No notes

When I step inside the Arlene Schnitzer Concert Hall in downtown Portland, I feel like a cartoon mouse who has taken up residence inside a  wedding cake. The interior is frosted with ornate details from floor to ceiling. It’s not quite too much.

We arrived about 10 minutes early for the symphony and waited in line for a plastic cup of wine with a plastic lid and a paper straw. Think of the turtles.

We’re here to see Emanuel Ax who is, apparently, a Grammy award winning classical pianist. He teaches at Juilliard. I’m not a classical music fan really, but I am a good husband. I have learned from my wife that the world of classic music celebrity is a little different in the United States compared to other parts of the world. Artists who play to crowds of thirty-thousand in Europe barely fill a 3000 seat hall here.

This means we got pretty good seats.

The first piece we here is “contemporary classical” which always seems obsessed with deconstructing melody and harmony. To me, this type of composition always sounds like the backing track of a direct-to-streaming Christopher Nolan knock-off movie. I like to imagine sword fights or space battles or sword fight battles in space while the music clangs on.

I look over the orchestra. Some of them seem youngish. Maybe 30s? I wonder where they live. I like to imagine they have small studio apartments downtown, with an entire wall dedicated to a big stereo and stacks of vinyl. I like to imagine them annoying the neighbors by practicing scales on a Sunday morning.

The postmodern piece is over and Ax takes the stage to play the Beethoven. From our seats we can look over his elbow to see his hands hovering by the keys. He waits patiently as the orchestra plays the first movement. When it is time, the conductor nods in his direction and his big, meaty paws dance over the keys. His hands are weightless. I wonder if the trills and cascades of notes are spelled out in the sheet music or if there’s just a little note in latin: “with a flourish”.  It’s then that I realize he has no sheet music. He’s playing this all from memory.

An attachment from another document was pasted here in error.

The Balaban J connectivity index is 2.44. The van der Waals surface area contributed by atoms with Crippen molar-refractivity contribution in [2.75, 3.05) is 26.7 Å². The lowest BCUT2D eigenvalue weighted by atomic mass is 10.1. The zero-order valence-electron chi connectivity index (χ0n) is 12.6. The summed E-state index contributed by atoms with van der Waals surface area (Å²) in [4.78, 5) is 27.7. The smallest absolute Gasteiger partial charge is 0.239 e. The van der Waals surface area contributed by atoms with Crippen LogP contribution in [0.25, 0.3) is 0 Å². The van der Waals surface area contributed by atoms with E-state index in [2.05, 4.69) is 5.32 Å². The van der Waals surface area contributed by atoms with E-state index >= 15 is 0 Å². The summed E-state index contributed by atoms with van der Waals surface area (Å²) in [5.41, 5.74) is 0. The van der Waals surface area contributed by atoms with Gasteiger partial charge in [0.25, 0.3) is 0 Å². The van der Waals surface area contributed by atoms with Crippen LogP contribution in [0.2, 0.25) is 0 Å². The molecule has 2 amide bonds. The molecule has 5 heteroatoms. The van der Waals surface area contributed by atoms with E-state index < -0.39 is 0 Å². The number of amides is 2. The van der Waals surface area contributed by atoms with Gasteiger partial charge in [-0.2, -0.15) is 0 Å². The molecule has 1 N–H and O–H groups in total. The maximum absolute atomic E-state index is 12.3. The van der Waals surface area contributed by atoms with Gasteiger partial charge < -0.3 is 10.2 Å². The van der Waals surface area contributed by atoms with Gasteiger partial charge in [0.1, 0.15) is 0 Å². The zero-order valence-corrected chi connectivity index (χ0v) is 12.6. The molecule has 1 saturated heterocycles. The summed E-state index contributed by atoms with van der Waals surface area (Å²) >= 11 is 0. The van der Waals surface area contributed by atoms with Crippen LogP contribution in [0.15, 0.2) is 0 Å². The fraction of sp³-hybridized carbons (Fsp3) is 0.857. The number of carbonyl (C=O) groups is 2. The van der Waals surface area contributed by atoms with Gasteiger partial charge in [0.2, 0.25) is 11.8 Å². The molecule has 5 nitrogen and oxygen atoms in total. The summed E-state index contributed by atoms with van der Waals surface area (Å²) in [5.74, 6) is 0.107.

When I was in college, back in Charlotte, I took a physical anthropology class as one of my final science requirements. I got around to it my senior year. This was a mistake. I was too busy working, trying to graduate, and trying to get a show in a gallery to really focus on my studies.

But the class was great. We learned all about human evolution and in the lab we got to measure real skeletons and try to determine age, sex, and race. I got a “C”.

The class was taught by Dr. Kathy Reichs. This is my 6-degrees-of-separation connection to Hollywood. As I was finishing my undergraduate degree, Dr. Reichs published her first novel, Deja Dead. The novel was a smash, followed by sequels and eventually the TV show Bones starring the taller Deschanel sister and that guy from Buffy. Dr. Reichs had a few cameos.

During one class, we were learning about ancient hominids, ancestors and precursors to humans. Bipedal apes who came down from the trees to begin to bang rocks together. Reichs discussed each hominid, detailing when and where they were discovered and their distinguishing characteristics including their cranial capacity in cubic centimeters. At the end of the class I slinked up to her lectern to ask a probably-dumb question.

I stole a glance at her lectern, thinking I’d see a stack of notecards, or neatly typed lecture notes. Instead I saw an empty sheet of paper. There were no notes.

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